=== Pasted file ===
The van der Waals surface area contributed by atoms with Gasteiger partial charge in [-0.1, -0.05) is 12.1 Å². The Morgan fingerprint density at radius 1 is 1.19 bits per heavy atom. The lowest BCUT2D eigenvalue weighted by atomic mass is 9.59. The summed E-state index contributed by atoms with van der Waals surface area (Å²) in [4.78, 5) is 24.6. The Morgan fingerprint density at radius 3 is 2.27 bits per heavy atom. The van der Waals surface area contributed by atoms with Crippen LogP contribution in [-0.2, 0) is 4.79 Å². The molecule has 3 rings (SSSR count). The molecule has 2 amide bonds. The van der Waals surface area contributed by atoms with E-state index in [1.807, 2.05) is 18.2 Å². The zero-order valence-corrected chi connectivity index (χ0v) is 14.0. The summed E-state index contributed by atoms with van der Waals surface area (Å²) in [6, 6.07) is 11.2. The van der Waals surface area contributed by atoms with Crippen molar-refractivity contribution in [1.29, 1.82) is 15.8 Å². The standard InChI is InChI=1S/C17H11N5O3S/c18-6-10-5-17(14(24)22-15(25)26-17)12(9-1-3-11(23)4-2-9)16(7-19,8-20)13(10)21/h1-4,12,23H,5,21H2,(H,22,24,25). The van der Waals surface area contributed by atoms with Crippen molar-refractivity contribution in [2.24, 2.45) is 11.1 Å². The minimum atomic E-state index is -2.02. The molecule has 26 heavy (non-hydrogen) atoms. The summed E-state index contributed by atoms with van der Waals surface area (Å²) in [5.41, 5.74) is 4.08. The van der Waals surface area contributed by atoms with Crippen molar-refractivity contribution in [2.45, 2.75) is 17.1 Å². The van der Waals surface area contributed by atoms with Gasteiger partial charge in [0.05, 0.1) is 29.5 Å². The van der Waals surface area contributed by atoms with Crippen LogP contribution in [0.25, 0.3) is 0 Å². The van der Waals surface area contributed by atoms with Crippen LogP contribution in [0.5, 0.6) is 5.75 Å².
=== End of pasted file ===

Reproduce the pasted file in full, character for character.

The van der Waals surface area contributed by atoms with Gasteiger partial charge in [-0.1, -0.05) is 12.1 Å². The Morgan fingerprint density at radius 1 is 1.19 bits per heavy atom. The lowest BCUT2D eigenvalue weighted by atomic mass is 9.59. The summed E-state index contributed by atoms with van der Waals surface area (Å²) in [4.78, 5) is 24.6. The Morgan fingerprint density at radius 3 is 2.27 bits per heavy atom. The van der Waals surface area contributed by atoms with Crippen LogP contribution in [-0.2, 0) is 4.79 Å². The molecule has 3 rings (SSSR count). The molecule has 2 amide bonds. The van der Waals surface area contributed by atoms with E-state index in [1.807, 2.05) is 18.2 Å². The zero-order valence-corrected chi connectivity index (χ0v) is 14.0. The summed E-state index contributed by atoms with van der Waals surface area (Å²) in [6, 6.07) is 11.2. The van der Waals surface area contributed by atoms with Crippen molar-refractivity contribution in [1.29, 1.82) is 15.8 Å². The standard InChI is InChI=1S/C17H11N5O3S/c18-6-10-5-17(14(24)22-15(25)26-17)12(9-1-3-11(23)4-2-9)16(7-19,8-20)13(10)21/h1-4,12,23H,5,21H2,(H,22,24,25). The van der Waals surface area contributed by atoms with Crippen molar-refractivity contribution in [2.24, 2.45) is 11.1 Å². The minimum atomic E-state index is -2.02. The molecule has 26 heavy (non-hydrogen) atoms. The summed E-state index contributed by atoms with van der Waals surface area (Å²) in [5.41, 5.74) is 4.08. The van der Waals surface area contributed by atoms with Crippen molar-refractivity contribution in [2.45, 2.75) is 17.1 Å². The van der Waals surface area contributed by atoms with Gasteiger partial charge in [0.05, 0.1) is 29.5 Å². The van der Waals surface area contributed by atoms with Crippen LogP contribution in [0.25, 0.3) is 0 Å². The van der Waals surface area contributed by atoms with Crippen LogP contribution in [0.5, 0.6) is 5.75 Å².